A couple of weeks ago, in anticipation of the 44th World Communications Day (May 16, 2010), Pope Benedict XVI issued a message in which he ardently encouraged priests, very particularly, to proclaim the Gospel by employing the latest generation of audio-visual resources (images, videos, animated features, blogs, Web sites) which, alongside traditional means, can open up broad new vistas for dialogue, evangelization, and catechesis.
Many commentators saw Benedict’s statement as a bold move by the Roman Catholic Church into a new era of open, interactive communication with the faithful. But the Pope’s message, starting with the title, “The Priest and Pastoral Ministry in a Digital World: New Media at the Service of the Word,” made clear that the Vatican did not intend to engage in the sort of wide interactivity, distribution of authority, and mashing of diverse perspectives that is characteristic of the Web 2.0 world. The message makes clear that the task of proclaiming the Word of God belongs primarily to priests, and that they must be trained to be actively present on in the internet “from the time of their formation… shaped by sound theological insights and reflecting a strong priestly spirituality grounded in constant dialogue with the Lord.”
That is, we may presume, navigating new social media should now be entering the seminary curriculum. On this point, at least, il Papa and I are in complete agreement: those called to ministry must develop fluency in what are fast becoming the dominant modes of interpersonal expression and communication as well as central mechanisms in the construction of personal identity, social identity, and community.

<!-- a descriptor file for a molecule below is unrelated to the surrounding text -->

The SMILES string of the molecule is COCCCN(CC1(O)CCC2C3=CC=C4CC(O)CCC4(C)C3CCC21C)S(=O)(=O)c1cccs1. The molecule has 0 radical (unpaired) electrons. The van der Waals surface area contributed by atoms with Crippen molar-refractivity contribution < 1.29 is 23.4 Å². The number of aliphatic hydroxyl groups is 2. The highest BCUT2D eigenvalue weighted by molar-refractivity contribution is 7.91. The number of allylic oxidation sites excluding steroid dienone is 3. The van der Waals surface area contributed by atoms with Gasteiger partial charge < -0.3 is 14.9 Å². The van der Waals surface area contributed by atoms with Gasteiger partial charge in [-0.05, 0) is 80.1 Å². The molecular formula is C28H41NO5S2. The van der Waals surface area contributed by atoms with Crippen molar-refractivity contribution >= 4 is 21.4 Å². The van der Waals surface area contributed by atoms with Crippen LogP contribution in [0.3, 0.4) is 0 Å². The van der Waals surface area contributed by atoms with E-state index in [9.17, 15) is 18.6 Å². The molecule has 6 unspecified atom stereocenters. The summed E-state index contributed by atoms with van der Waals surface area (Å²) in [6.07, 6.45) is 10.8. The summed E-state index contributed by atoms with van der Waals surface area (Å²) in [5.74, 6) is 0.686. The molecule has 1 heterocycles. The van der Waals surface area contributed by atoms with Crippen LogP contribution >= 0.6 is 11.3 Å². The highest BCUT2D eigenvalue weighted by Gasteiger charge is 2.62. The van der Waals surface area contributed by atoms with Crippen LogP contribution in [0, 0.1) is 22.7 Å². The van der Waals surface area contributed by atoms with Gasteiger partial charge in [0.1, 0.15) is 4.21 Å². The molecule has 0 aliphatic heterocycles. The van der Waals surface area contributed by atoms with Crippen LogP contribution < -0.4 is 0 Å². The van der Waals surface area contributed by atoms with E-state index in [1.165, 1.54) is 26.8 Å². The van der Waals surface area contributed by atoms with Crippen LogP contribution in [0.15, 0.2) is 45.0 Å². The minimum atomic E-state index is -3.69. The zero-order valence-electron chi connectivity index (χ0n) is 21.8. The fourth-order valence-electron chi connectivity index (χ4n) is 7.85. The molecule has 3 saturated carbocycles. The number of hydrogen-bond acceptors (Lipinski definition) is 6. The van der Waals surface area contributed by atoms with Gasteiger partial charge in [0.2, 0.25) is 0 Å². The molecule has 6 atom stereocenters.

One Step Forward, Three or Four Centuries Back
Yet, Web 2.0 and all that his effort attempts to be, I can’t help noticing how much the Pope’s World Communication Day message echoes themes of the 16th and 17th century Counter Reformation.
Largely a response to the provocations of the Continental and English Reformations, the initiating event of the Counter Reformation was the Council of Trent (1545-1563), which affirmed the medieval teachings on the authority of Roman Catholic traditions. As was the case in many previous and subsequent reforms, the Council sought to improve the education of the clergy and laity, striving to bring them into closer relationship without upsetting the balance of spiritual authority that weighed decisively in favor of the priest.
In a now classic essay on the period, the historian John Bossy argued that the Counter Reformation was fundamentally about shoring up the institutional power of the Church by reeducating both priests and laity on the fidelity the faithful owed the Church (via the parish priest) over loyalty to kinship networks, community bonds, or feudal relationships. According to Bossy, the reforms of Trent were bent on dissuading believers from attending to the theological novelties of Protestantism and humanist secularism that were swirling throughout Christendom, aided greatly by new, printed social media.
As Pope Benedict’s message tacitly acknowledges, today’s communication technologies invite engagement with religious pluralism and spiritual syncretism to a degree which neither Pope Paul III nor Ignatius of Loyola, Teresa of Avilla, John of the Cross, or Francis de Sales (the all-stars of early modern Catholic reform) could not possibly have imagined. So, while it certainly seems a wise move to urge clergy to enter digital communities and conversations as keepers of the Catholic faith, their very use of social media undermines the clerical control that the Pope’s message is intent on securing.
Users, Not Consumers
New social media is defined primarily in contrast to not to print, but to broadcast media: radio, movies, television. Where the latter is characterized by passive reception of a message crafted outside the immediate experience of the audience, social media today is by its nature participatory, interactive, collaborative, distributive, and, importantly, integrated deeply into the day-to-day experience of users. Updating a Facebook status or tweeting a question about the nature of the Trinity (it happens!) is not a break in the action, an interruption of demands of daily life. These activities are intimate parts of contemporary daily life for the more than 350 million Facebook users and more than 80 million Twitter users.